Little Mermaid Ride Adjustments

dreamscometrue

Well-Known Member
Original Poster
You're welcome!

Here's a better YouTube video from the ride taken yesterday that focuses more on the new animation and the new Ariel animatronic. It's not the whole ride, just about two minutes focusing on the most noticeable new additions... http://www.youtube.com/watch?v=z9teL0YTG34
Thanks for posting that link. The changes do really make a difference imho, but the animation was a bigger issue with me than the hair. I'm happy with the changes.
 

TP2000

Well-Known Member
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Thanks for posting that link. The changes do really make a difference imho, but the animation was a bigger issue with me than the hair. I'm happy with the changes.
Yeah, I thought the old CGI animation looked worse than the beehive hairdo. The new hand-drawn animation that replaced the CGI when the ride reopened from rehab yesterday looks MUCH better, but is hard to capture in video or photographs. You just have to ride the Mermaid ride for yourself to get it! :lol:

Here's the Before and After on Ariel's new hairdo in the Under The Sea musical production number room;

Ariel's Hairdo Before - DCA's Little Mermaid Ride Circa 2011


Ariel's Hairdo After - DCA's Little Mermaid Ride Circa May, 2012


Compliments of a great Disneylander who always gets the best and latest photos and videos from happenings in Anaheim, MintCrocodile and his Magic Eye Blog... http://mintcrocodile.blogspot.com/2012/05/little-mermaid-ariels-undersea.html
 

Neverland

Active Member
Looking at your photos, you can see that the MK's show building is about five feet wider. It may not look like much, but added up given the length, its extra square footage. The buildings are not exact duplicates. The red lines are wrong for the length on MK's LM building as well as there is rock work on the show building, you can see the line where the wall of the show building is between the rocks. Not trying to be rude, just pointing out what looks like is obvious in the photos.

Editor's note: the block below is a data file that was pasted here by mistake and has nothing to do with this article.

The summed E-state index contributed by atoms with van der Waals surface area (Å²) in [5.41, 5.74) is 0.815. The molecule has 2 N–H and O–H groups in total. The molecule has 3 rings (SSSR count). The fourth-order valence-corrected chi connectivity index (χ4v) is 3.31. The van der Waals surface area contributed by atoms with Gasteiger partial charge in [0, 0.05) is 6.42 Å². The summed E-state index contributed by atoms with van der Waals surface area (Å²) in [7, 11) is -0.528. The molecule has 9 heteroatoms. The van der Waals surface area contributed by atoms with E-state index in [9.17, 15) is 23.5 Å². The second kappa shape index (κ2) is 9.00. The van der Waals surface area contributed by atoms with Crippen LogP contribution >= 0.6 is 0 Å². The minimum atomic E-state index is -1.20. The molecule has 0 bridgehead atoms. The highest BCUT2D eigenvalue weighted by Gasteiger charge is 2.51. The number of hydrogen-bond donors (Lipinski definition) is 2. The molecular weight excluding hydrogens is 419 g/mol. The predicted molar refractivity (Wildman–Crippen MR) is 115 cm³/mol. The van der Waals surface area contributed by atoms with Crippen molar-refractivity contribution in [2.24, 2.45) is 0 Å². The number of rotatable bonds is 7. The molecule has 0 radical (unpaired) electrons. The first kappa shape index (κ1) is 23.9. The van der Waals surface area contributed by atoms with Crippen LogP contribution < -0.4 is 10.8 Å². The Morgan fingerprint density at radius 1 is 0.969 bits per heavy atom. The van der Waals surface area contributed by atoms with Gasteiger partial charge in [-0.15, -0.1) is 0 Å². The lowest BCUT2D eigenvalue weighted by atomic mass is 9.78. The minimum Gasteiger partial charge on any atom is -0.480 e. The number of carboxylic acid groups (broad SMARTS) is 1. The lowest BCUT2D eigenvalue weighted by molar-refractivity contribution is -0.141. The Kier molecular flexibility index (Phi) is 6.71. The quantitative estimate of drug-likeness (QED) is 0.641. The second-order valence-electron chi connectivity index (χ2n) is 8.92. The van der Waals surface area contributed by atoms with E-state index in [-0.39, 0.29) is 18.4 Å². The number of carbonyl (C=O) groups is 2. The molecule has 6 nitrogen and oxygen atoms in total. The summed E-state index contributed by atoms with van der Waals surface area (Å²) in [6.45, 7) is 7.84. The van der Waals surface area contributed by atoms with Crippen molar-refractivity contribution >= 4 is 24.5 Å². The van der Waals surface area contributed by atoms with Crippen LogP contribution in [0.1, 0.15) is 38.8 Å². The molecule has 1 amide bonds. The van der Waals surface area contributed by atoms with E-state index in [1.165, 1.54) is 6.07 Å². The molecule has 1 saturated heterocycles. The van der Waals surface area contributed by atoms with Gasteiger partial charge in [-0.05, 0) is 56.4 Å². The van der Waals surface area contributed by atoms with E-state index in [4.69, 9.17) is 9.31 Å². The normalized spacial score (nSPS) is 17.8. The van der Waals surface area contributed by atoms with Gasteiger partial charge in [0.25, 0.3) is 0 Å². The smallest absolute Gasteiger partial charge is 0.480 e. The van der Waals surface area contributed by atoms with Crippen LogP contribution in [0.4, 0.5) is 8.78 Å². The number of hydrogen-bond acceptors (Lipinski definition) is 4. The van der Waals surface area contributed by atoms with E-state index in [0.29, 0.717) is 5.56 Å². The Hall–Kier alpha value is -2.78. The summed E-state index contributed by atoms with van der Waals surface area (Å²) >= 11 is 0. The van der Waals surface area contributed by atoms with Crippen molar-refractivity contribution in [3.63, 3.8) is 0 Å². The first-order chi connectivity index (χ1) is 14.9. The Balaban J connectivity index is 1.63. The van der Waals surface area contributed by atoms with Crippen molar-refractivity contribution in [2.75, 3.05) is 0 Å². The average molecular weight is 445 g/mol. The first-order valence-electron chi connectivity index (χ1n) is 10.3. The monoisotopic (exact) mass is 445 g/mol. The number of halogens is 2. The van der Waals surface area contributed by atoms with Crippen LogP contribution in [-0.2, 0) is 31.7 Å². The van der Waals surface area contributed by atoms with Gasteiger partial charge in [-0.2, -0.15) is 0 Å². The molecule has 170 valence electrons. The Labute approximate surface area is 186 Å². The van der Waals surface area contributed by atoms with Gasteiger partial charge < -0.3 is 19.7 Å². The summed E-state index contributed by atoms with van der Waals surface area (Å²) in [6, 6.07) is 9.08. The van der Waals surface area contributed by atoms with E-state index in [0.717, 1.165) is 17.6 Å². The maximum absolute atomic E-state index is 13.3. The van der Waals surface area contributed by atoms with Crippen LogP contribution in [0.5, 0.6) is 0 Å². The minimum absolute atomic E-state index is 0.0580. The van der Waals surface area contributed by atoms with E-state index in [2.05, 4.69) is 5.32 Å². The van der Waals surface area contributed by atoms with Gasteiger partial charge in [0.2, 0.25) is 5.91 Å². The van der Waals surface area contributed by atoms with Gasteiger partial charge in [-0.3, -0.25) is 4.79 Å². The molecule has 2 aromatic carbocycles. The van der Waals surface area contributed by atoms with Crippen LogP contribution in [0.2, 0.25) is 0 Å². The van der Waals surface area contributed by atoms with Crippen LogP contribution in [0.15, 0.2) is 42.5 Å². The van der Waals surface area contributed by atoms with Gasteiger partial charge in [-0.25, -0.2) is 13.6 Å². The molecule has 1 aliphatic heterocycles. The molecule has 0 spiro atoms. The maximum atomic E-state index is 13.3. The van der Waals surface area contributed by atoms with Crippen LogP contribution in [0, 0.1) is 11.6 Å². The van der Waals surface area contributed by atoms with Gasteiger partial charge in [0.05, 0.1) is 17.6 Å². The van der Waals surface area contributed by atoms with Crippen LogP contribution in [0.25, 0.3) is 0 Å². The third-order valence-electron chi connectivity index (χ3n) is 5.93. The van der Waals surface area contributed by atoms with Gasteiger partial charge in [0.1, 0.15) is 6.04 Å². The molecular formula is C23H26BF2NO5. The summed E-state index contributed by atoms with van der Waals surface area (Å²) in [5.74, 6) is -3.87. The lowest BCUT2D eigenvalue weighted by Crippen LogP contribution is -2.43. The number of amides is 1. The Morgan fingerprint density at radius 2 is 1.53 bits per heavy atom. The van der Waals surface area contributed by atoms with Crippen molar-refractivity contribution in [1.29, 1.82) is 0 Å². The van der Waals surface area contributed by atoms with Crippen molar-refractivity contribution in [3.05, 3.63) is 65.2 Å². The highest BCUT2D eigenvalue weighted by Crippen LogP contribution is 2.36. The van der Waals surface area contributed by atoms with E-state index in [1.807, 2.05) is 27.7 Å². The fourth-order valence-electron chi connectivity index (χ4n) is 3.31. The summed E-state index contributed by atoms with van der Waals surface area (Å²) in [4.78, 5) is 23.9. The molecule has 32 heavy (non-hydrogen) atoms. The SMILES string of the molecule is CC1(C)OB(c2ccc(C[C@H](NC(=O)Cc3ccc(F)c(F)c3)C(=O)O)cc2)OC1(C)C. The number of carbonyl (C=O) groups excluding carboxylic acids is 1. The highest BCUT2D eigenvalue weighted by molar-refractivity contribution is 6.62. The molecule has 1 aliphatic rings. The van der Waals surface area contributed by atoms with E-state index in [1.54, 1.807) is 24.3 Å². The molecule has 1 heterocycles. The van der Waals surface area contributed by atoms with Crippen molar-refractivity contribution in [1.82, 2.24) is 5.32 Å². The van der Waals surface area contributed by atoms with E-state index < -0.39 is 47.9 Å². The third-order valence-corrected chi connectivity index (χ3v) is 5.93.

The proof of the pudding is in the eating . . . when the ride video for MK's LM is put online, I think there will be a lot of interesting comparisons.
Those rocks are not entirely on top of the show building. They're next to it. It's sort of a rock tunnel, hiding a road that is next to the building, between Mermaid and Circus.


And am I the only one who doesn't see much of a difference in the animation? o_0 It still looks cg to me. Not saying Disney is lying or anything, but man, they shaded the crap outta that, and it looks pretty stiff. But hey, I'm going by a video, not real life.
 
And am I the only one who doesn't see much of a difference in the animation? o_0 It still looks cg to me. Not saying Disney is lying or anything, but man, they shaded the crap outta that, and it looks pretty stiff. But hey, I'm going by a video, not real life.
I didn't honestly notice a difference either until I watched the video that someone posted just a few hours ago. I noticed it was definitely more "clear" than the original movie animation, but a lot less 3D than the ride animation. Just keep your eyes peeled and you may see it.
 

TP2000

Well-Known Member
The two buildings are "clearly" the same width. The load area is located at the very edge of both buildings. The "extra rows" at DCA are under the blue roof. The space to the right at WDW (under the rockwork) is for Ariel's M&G

Here you can see how everything lines up exactly the same way in both buildings.
So, this thought just came to me...

The DCA and WDW versions of Little Mermaid will be identical from the load belt to the unload belt. The Omnimover has an identical footprint, and the ride's rooms and sets and animatronics are identical, with the WDW version getting the upgrades to animatronics and projections that DCA's version just got last week.

So... Is this the first time that a ride has been cloned directly for both Disneyland and WDW? I've only been on the WDW version of Midway Mania twice, but I seem to remember it was set up differently and the track in the beginning and end of the ride was changed noticeably. But other "cloned" attractions between California and Florida have noticeable differences to the sets and/or ride systems and tracks; Pirates, Mansion, Space Mt., Jungle, Small World, etc.

Is this the first time a ride itself, not counting the queue or building facade, has been cloned directly and precisely for the two coasts? :confused:
 

etwtec

Active Member
So, this thought just came to me...